Resist the urge to analyze. Don't read personal information into the performance. Just let the show happen. With every Richard Foreman show I've seen, which is all of them in NYC since I've Got The Shakes, these are the things a keep telling myself. Idiot Savant is no different, or is it? For one thing, Idiot Savant is being performed at The Public Theater as opposed to his own, much smaller space at St. Mark's Church. For another thing, it stars Willem Defoe. It also has an actual lighting designer credited (other than Foreman himself) and the lighting is striking. And probably most importantly, it has been reported that Idiot Savant will be Richard Foreman's final stage production. So I admit that in the back of my mind, I was viewing Savant as a swan song of sorts. Is the giant duck Foreman himself saying "Goodbye"?
And yet there are an awful lot of familiar Foremanisms here too: the slapstick crashing into walls, the strings dividing audience and performers, the actors use of head mics, Foreman's own distorted voice-overs, the strange props. Idiot Savant is also closer to his shows of a few years ago, before he started to use video projections of pieces filmed is other countries - ironically enough he started using these video segments at the time of his last retirement musings. What Idiot Savant has that his most recent shows didn't was a leading performer/character and this is a welcome return.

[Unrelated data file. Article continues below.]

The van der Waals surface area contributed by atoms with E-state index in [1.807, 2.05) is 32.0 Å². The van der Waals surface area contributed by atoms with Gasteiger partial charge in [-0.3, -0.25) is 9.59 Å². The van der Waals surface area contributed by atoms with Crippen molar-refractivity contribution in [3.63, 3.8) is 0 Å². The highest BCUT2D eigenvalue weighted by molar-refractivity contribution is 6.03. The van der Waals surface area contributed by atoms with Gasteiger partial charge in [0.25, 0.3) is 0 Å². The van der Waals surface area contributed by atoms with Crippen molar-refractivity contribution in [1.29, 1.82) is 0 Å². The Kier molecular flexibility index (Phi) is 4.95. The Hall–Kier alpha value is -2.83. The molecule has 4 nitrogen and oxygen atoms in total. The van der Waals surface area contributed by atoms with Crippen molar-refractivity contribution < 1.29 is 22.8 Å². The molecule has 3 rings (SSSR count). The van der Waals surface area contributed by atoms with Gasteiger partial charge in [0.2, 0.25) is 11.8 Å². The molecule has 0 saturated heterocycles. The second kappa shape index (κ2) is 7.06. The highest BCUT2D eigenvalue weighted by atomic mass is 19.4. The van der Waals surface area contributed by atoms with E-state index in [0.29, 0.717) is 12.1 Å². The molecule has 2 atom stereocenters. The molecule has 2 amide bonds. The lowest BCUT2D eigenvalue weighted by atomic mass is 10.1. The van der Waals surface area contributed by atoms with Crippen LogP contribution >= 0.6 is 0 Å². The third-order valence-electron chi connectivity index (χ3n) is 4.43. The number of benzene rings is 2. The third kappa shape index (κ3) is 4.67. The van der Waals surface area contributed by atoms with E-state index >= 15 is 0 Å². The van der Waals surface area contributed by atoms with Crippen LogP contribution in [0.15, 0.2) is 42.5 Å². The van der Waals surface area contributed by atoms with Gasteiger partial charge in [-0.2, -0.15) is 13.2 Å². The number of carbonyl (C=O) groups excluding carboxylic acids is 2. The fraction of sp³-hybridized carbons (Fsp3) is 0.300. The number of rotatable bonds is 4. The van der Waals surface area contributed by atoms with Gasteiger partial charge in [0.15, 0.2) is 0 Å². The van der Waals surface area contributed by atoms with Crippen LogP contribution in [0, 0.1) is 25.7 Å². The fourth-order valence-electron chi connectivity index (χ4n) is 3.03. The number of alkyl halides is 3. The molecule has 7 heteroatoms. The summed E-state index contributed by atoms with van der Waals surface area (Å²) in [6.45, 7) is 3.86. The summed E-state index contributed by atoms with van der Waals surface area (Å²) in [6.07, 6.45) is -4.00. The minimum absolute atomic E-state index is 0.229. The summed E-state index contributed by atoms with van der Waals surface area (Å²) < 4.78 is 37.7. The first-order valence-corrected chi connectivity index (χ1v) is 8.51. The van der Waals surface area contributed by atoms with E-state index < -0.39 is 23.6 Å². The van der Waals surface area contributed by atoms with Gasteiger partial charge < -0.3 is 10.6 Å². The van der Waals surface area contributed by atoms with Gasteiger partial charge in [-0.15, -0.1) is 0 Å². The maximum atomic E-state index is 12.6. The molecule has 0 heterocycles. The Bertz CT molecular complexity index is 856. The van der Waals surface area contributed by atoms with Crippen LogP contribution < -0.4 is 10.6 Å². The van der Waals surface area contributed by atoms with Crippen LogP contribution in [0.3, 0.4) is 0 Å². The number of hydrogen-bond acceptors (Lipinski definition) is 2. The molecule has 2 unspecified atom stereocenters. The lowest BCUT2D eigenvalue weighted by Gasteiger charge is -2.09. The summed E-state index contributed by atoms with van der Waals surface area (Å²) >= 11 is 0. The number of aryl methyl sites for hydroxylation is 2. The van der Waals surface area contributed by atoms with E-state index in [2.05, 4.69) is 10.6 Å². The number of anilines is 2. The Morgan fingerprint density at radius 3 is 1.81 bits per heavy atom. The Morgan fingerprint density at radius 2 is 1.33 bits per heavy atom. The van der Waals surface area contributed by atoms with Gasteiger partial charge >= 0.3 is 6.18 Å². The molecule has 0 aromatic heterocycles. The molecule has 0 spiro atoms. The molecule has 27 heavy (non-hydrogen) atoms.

So where does that leave us? I've always found looking at what is different from year-to-year in Foreman's shows far more telling and interesting than looking at the similarities. I loved the beginning of Idiot Savant, with Foreman listing all of the props that would be used during the course of the performance. I loved Elina Lowensohn's entrance (I won't spoil it). Was this Foreman's last theater piece? I'd hate to think so, but maybe. And lastly, is it OK to be asking questions during a Foreman show - maybe - but don't settle on any firm answers - and that's OK, too.
IDIOT SAVANT just extended and will run through December 20th.
For Tickets & Info: www.publictheater.org